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Is Avonex Right for You?

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Updated July 21, 2009

I am not going to tell you why you should be on disease-modifying therapy for MS. Instead, I want to provide some information to help you decide if Avonex is the right choice for you as you consider the various existing disease-modifying therapies (DMT).

I know that the decision-making process around MS treatment can be confusing and stressful, with the drug companies presenting information on colorful websites with testimonials from smiling patients who “swear by” their drug of choice.

My goal is to give you the practical information that I was interested in when I was trying to make a decision about which MS treatment to start.

Avonex: The Bottom Line

Avonex (Interferon beta-1a) provides the lowest dose of all the interferons (30mcg/week, while Rebif is 44mcg 3 times/week). There is some evidence that higher-dose interferons may be more effective in some patients, and many doctors switch their patients to Rebif if they have several relapses on Avonex.

That said, it is still true that all of the CRAB drugs (Copaxone, Rebif, Avonex, Betaseron) are pretty much equally effective overall, offering about one-third reduction in relapses when compared to a placebo over two years in people with relapsing-remitting MS (RRMS).

People with RRMS usually make their treatment decisions based on their doctor’s advice and experience with similar patients, as well as concerns about convenience, side effects and cost. Avonex is also FDA-approved for use in people who have had one attack, which is suspected to be MS, but does not meet all diagnostic criteria.

Many people choose Avonex as their first disease-modifying therapy because they will only need one injection per week, as opposed to 3 to 7 injections per week that are required for some of the other drugs. The once-a-week dosing schedule also reduces flu-like side effects commonly associated with these drugs (many people take their injections on Friday night, giving them the weekend to recover).

These factors make Avonex a convenient choice for people who are working full-time, caring for small children, or have other concerns that make limiting "down time" due to side effects a necessity.

The dosing schedule also appeals to many people who are uncomfortable with injecting themselves, although Avonex injections are intramuscular (usually injected into the muscle of the thigh), whereas all of the other CRAB drugs are given subcutaneously (injected into the fat right under the skin).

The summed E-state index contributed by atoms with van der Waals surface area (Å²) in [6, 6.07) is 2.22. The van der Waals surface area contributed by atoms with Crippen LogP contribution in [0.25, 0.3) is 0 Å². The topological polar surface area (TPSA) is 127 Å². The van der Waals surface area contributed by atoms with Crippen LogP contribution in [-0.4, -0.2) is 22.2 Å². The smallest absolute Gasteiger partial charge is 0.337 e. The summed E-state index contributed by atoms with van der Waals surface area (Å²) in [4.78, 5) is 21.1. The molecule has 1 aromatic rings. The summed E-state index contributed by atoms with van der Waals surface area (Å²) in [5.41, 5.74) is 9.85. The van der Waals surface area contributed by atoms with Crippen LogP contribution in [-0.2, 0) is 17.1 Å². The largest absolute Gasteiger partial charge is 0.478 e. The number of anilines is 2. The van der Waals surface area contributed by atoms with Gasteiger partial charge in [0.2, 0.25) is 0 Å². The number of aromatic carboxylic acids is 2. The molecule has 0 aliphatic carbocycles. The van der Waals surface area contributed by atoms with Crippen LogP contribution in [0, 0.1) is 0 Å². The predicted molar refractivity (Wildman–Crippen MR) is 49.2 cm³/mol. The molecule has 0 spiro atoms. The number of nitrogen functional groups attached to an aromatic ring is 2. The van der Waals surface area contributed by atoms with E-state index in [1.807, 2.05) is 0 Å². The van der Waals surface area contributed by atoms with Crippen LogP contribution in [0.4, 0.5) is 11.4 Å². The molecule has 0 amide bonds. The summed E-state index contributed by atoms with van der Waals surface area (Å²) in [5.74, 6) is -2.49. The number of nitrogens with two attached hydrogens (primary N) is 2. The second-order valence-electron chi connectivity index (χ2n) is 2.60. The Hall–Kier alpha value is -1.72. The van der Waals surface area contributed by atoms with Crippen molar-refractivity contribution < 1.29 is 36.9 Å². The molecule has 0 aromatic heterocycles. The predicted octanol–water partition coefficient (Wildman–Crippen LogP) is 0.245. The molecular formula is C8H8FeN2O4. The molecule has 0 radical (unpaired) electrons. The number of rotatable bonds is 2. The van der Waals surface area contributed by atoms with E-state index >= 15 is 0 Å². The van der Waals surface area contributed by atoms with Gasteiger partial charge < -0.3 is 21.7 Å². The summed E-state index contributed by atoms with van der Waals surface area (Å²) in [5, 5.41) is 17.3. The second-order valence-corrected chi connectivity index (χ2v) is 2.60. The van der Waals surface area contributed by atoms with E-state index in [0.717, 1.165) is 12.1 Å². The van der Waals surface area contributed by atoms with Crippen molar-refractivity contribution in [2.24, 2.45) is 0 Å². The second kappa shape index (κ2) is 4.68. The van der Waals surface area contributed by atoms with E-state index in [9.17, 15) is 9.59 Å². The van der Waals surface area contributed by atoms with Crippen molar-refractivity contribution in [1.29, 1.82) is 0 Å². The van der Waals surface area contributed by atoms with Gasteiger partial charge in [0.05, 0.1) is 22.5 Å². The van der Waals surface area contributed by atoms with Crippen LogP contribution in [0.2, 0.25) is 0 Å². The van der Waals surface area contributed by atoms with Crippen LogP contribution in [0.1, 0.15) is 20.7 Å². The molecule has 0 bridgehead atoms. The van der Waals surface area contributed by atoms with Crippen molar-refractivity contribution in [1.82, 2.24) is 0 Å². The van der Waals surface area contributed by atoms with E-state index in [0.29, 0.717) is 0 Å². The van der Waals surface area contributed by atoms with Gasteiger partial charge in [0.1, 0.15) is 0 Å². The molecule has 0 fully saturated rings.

If people are very nervous about injecting themselves -- and don’t have family members or friends willing to do it -- arrangements can usually be made for a technician at a doctor's office to give the injections. However, most people eventually become “comfortable” enough with the process to do it themselves.

More Details on Avonex

Type of MS and Severity
Avonex is for people with RRMS. It is also approved for use in people who have experienced one “MS event,” but do not yet meet all criteria for MS.

Effectiveness
Similar to all the CRAB drugs, Avonex was found to decrease relapses by 32% in an initial trial of patients with mild to moderate RRMS over 2 years (18 to 38% decrease in subsequent studies, depending on type of patient and length of treatment time). Avonex does not seem to become less effective over time.

Necessary Monitoring
Blood tests need to be done every 3 months for the first year to check white blood cell count and liver function. After a year, these checks can be reduced to once every four months.

Injection Considerations
Avonex is given once a week as an intramuscular injection into the thigh, which is usually done by the patient or a nurse. The needle is 1.25 inches long, and is 23-gauge (however, a 25-gauge (thinner), 1-inch (shorter) needle can be substituted if a doctor gives the okay). Red spots at the injection sites, as seen with the other interferon treatments, do not usually occur since Avonex is injected into the muscle. Avonex should be given on the same day every week, but injections can be as close as 5 days or as long as 10 days apart.

Side Effects
The side effects of Avonex are similar to those of other interferon-based therapies, however Avonex does not cause as many injection-site reactions as the others.

  • Flu-like Symptoms
    The most important side effect is flu-like symptoms, which are experienced by about 61% of patients. These include: fever, chills, sweating, muscle aches and fatigue (but not nausea or stomach upset), and they last for 24 to 36 hours. This side effect is usually the worst after the first dose and progressively lessens with each injection. Most people still experience these symptoms after 6 months, though they're usually more tolerable. This reaction can be reduced by starting with a low dose and increasing to a full dose gradually over several weeks. Taking ibuprofen or acetaminophen a couple hours before and after an injection can help with some of these side effects, too.

  • Liver Damage
    Hepatitis and elevated levels of liver enzymes, which can cause liver damage, have been reported. Regular monitoring is required to prevent liver damage from occurring or progressing (see "Necessary Monitoring" above).

  • Blood Counts
    Avonex can cause a decrease in the numbers of red and white blood cells, as well as a reduction in the number of platelets in the blood.

  • Depression
    Avonex should be used with caution in patients with depression.

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